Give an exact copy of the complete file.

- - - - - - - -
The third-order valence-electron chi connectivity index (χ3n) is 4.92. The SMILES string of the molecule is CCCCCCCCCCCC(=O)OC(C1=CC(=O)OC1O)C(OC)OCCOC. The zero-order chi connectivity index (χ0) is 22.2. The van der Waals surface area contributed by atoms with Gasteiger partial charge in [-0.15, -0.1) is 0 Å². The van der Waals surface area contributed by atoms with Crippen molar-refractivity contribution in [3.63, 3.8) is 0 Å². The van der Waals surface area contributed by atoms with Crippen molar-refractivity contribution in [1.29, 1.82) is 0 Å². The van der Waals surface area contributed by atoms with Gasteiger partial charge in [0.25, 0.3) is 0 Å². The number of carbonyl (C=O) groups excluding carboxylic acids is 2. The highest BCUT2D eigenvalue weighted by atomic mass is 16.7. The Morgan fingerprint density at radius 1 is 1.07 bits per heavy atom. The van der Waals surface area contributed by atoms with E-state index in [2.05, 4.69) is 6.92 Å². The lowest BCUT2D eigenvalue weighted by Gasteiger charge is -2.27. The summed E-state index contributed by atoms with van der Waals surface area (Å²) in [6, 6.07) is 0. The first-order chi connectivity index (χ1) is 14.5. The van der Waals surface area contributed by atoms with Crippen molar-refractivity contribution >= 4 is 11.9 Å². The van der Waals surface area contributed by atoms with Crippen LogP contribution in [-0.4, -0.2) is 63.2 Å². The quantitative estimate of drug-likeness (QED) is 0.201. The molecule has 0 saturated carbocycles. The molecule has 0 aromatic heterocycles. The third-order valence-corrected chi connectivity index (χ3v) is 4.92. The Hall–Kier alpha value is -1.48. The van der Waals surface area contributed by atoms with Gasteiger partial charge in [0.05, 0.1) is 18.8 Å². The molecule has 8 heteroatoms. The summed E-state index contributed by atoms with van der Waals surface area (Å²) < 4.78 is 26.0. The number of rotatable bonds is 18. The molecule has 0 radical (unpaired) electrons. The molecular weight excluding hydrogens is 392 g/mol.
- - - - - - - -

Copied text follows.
The third-order valence-electron chi connectivity index (χ3n) is 4.92. The SMILES string of the molecule is CCCCCCCCCCCC(=O)OC(C1=CC(=O)OC1O)C(OC)OCCOC. The zero-order chi connectivity index (χ0) is 22.2. The van der Waals surface area contributed by atoms with Gasteiger partial charge in [-0.15, -0.1) is 0 Å². The van der Waals surface area contributed by atoms with Crippen molar-refractivity contribution in [3.63, 3.8) is 0 Å². The van der Waals surface area contributed by atoms with Crippen molar-refractivity contribution in [1.29, 1.82) is 0 Å². The van der Waals surface area contributed by atoms with Gasteiger partial charge in [0.25, 0.3) is 0 Å². The number of carbonyl (C=O) groups excluding carboxylic acids is 2. The highest BCUT2D eigenvalue weighted by atomic mass is 16.7. The Morgan fingerprint density at radius 1 is 1.07 bits per heavy atom. The van der Waals surface area contributed by atoms with E-state index in [2.05, 4.69) is 6.92 Å². The lowest BCUT2D eigenvalue weighted by Gasteiger charge is -2.27. The summed E-state index contributed by atoms with van der Waals surface area (Å²) in [6, 6.07) is 0. The first-order chi connectivity index (χ1) is 14.5. The van der Waals surface area contributed by atoms with Crippen molar-refractivity contribution >= 4 is 11.9 Å². The van der Waals surface area contributed by atoms with Crippen LogP contribution in [-0.4, -0.2) is 63.2 Å². The quantitative estimate of drug-likeness (QED) is 0.201. The molecule has 0 saturated carbocycles. The molecule has 0 aromatic heterocycles. The third-order valence-corrected chi connectivity index (χ3v) is 4.92. The Hall–Kier alpha value is -1.48. The van der Waals surface area contributed by atoms with Gasteiger partial charge in [0.05, 0.1) is 18.8 Å². The molecule has 8 heteroatoms. The summed E-state index contributed by atoms with van der Waals surface area (Å²) < 4.78 is 26.0. The number of rotatable bonds is 18. The molecule has 0 radical (unpaired) electrons. The molecular weight excluding hydrogens is 392 g/mol.